Friday 9 December 2016

Villas-Boas feels heat rising fast

Everton 2 Chelsea 0

Jason Burt

Published 13/02/2012 | 05:00

Roman Abramovich held a crisis meeting with Chelsea manager Andre Villas-Boas and the first-team squad at the club's training ground yesterday, with fears growing that their season is unravelling.

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The players were hauled in, their scheduled day off cancelled immediately after the 2-0 defeat at Goodison Park, which saw Chelsea slip to fifth in the Premier League table.

Abramovich ordered a series of meetings in an attempt to clear the air as he becomes increasingly concerned as to whether Chelsea will finish in the top four this season.

If they don't, they won't qualify for the Champions League for the first time since the Russian billionaire took ownership of the club in 2003.

The pressure has risen dramatically on Villas-Boas, whose position now looks under threat for the first time, following a run of just two victories in 10 league matches and with the vital Champions League tie against Napoli looming, after this weekend's FA Cup fifth-round fixture against Birmingham.

Abramovich has been conspicuous by his presence at Chelsea's training ground over the past week, observing sessions and closely monitoring Villas-Boas' methods and how the players react to him.

The manager has brushed aside any concerns over Abramovich's increased presence -- it is partly to do with the ending of his High Court case with Boris Berezovsky -- and insisted he retains the full support of the owner.

He did, however, acknowledge after this defeat that finishing in the top four is a prerequisite.

"Of course. Of course. Of course," he said. "We need Champions League qualification and that's what we expect.

"The objective is first place but first place is not a real objective any more -- and neither is second. So Champions League qualification is the least you can ask for."

It was solely Abramovich's decision to appoint Villas-Boas, and the cost of releasing him from his contract at Porto and sacking his predecessor Carlo Ancelotti last May has been put at £28m in the club's recently released accounts.

Abramovich has been fully supportive of Villas-Boas in the realisation that changes need to be made at Chelsea and that the club is in a year of transition. If a change is made it will be made reluctantly and only after every avenue is pursued to try and support Villas-Boas.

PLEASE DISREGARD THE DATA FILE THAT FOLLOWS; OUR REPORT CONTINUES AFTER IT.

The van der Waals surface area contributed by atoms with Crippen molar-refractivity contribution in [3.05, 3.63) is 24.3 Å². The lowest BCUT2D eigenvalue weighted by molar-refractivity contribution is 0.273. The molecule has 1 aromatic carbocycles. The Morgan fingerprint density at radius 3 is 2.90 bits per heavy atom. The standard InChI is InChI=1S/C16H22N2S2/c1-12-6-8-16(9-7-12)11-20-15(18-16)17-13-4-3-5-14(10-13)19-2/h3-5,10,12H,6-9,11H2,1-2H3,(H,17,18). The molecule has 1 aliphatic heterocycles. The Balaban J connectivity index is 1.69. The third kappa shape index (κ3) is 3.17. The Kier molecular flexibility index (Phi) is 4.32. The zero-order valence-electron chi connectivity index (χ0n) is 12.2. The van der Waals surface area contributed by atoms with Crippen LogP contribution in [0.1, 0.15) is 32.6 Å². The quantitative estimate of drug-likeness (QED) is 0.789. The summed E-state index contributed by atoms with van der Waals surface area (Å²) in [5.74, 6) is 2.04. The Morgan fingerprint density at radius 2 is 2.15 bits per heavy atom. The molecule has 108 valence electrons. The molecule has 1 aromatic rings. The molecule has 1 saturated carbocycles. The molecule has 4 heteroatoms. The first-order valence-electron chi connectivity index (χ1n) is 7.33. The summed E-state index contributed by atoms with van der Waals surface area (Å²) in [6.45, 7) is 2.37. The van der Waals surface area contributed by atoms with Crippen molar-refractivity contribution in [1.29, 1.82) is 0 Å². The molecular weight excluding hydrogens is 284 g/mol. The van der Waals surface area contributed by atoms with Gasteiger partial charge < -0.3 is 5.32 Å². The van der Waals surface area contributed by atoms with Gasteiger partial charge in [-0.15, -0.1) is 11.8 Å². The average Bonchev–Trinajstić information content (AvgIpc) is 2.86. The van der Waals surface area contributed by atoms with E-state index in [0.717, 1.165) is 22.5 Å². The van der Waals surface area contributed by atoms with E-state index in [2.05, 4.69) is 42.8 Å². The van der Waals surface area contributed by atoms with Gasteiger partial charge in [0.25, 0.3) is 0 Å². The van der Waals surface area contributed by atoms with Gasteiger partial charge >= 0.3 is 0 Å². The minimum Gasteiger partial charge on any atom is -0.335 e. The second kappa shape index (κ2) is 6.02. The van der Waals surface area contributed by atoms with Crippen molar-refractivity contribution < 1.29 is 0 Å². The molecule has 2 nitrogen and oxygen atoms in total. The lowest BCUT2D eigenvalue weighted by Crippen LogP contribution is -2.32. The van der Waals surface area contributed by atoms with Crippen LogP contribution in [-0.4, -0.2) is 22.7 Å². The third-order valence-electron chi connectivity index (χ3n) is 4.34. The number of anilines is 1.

The Russian will countenance 'only' a top-four finish this season as long as Chelsea show signs of progressing under Villas-Boas and are producing an attacking, exciting style of play;otherwise, he will not hesitate to sack the manager regardless of the cost. The next three weeks will be decisive as Chelsea's Champions League tie with Napoli bookends league matches against Bolton, West Brom and Stoke.

Abramovich will expect Chelsea to win all three as well as progress in the FA Cup and Champions League.

It is understood that some Chelsea players, who have witnessed Abramovich's presence at the club before in such scenarios, believe the manager is now vulnerable.

Villas-Boas loves talking strategy, but there were not too many tactical options left as he sought a response to the fans' anger after this latest defeat.

demand

"Fans have the right to demand from a manager and from the players," he added. "If there are persons who are always right, it is the fans. They have the right to demand.

"Maybe they were expecting a different kind of approach to the game. When we went 2-0 down, the only way we felt we could continue to create problems was to try and bring more striking strength up front and that's why we went for three up front."

The visiting fans let rip twice -- firstly when Michael Essien was replaced by Florent Malouda in the 70th minute. Their discontent was more audible and valid when Juan Mata, the only decent Chelsea player on an abysmal afternoon, was replaced 12 minutes from time. Passionless players, some of whom do not appear to have the legs or desire to change, are undermining Villas-Boas' aspirations.

It is a bit like ordering him to restyle the house without stripping it of the tired old furniture and wallpaper.

Minutes after the final whistle, Villas-Boas was standing at the top of the exhausting, long staircase which leads to the Everton press room as he fended off the inevitable questions about his future.

It was in precisely the same position eight months earlier that Carlo Ancelotti's responses to defeat were cut short by a statement confirming his sacking.

Yet, it is not the ghost of Ancelotti that haunts Villas-Boas, or those of his predecessors. It is that of Jose Mourinho, and his extraordinary legacy, which has given none of his successors enough time to prosper.

Everton, inspired by Steven Pienaar and Landon Donovan, expertly exposed the flaws in Chelsea's unprotected and careless defence.

Pienaar, thriving on his return to Goodison Park, struck after five minutes and Denis Stracqualursi, another loanee who may convince Moyes to make the arrangement permanent, secured victory in the second half.

Donovan, the game's other outstanding contributor, returns to LA Galaxy after next week's FA Cup tie against Blackpool, ensuring a level of frustration to balance the euphoria.

It was a shame for Moyes that Chelsea's ineptitude overshadowed the annual Goodison New Year revival, which suddenly makes European qualification seem possible. (© Daily Telegraph, London)

Irish Independent

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